Hero of the Season: The Power of Real Medicine

Martina Fuchs’ L.A.-based Real Medicine Foundation has been established less than three years, but already it’s supporting more than 300,000 people from Afghanistan to Indonesia to Peru. In 2008, Martina’s first goal is to create a refugee clinic in Mozambique for victims of last winter’s floods. “We got a grant to establish the clinic. So the question was, should it be permanent or mobile?” she explains. She decided to design a mobile clinic, in cooperation with student aide workers from Vanderbilt University. “The first clinic will be on a truck and the second on a trailer that can be left for a week in a community,” she describes. “Then it can be picked up and delivered to the next area.”

In a country like Mozambique, where there is almost no healthcare in rural areas, people often have to walk as much as 20 miles to see a doctor — which is impossible for the sick or weak. Now, Real Medicine will come to them. “The roads are very bad, so you have to have really good suspension,” Martina muses. “But once we have the first one done, it can be duplicated. I’m confident we can have an impact.”

Long-term thinking is one of the key ideas that differentiate Real Medicine from other disaster relief services. Intentionally unencumbered by red tape, it’s often first on the ground after a disaster has occurred. But when other disaster relief organizations head to the next area, Real Medicine leaves a minimal staff behind to run long-term initiatives, using systems and infrastructure built during the initial effort. Sometimes, the ripple effect is greater than anyone realizes:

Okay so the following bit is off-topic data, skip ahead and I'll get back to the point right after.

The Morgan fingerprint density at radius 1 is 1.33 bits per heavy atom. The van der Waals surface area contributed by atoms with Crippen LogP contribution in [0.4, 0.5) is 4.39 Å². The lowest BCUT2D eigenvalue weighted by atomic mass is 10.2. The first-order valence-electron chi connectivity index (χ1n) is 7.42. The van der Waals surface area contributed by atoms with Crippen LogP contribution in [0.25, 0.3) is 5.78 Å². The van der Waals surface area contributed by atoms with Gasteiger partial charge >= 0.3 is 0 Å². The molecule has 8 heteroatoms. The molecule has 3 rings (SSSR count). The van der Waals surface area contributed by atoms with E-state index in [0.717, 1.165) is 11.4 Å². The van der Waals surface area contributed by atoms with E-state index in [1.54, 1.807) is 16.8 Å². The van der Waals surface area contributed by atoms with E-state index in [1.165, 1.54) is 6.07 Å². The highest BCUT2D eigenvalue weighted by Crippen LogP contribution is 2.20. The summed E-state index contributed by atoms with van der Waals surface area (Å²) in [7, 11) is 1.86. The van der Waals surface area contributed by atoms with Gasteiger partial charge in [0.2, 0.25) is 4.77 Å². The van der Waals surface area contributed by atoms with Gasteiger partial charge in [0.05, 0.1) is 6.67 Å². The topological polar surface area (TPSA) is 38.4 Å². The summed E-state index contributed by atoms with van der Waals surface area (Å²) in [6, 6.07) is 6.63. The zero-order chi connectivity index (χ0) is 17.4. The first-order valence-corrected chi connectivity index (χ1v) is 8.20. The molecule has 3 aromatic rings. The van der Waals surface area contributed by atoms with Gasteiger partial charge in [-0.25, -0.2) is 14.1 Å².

“When I was in the Mawella refugee camp in April 2005, there was a girl named Madumakela who was 11 years old,” Martina tells me. “She had the height of a 3-year-old because she was hit by a bus at age 3, and her pituitary gland was destroyed. She particularly needed human growth hormone (HGH), which is very expensive — about $500 a month U.S. But I thought I would start treating her anyway, trusting that somehow we’d get the help to continue, and we did. I’ve seen her recently, and she’s reaching normal height. And because of that, someone in the health ministry of Sri Lanka negotiated with New Zealand to lower the price of HGH. So now 40 kids in Sri Lanka who had similar conditions are being treated, just because I started treating Madumakela,” she finishes triumphantly.

Grant money and donations support Real Medicine’s initiatives, but much of the manpower is volunteer-based. Even the directors, who work with Martina in 11 different countries do so pro-bono.

Hopefully though, the Real Medicine Foundation will soon have a little money in its coffers. It’s one of two beneficiaries of August’s third annual Hot in Hollywood benefit, hosted by America Ferrara.

“We are very proud,” says Martina.
With her 2008 schedule already leading to Mozambique, Pakistan, Indonesia and Sri Lanka, Martina should be proud. She’s an inspiration to us all.


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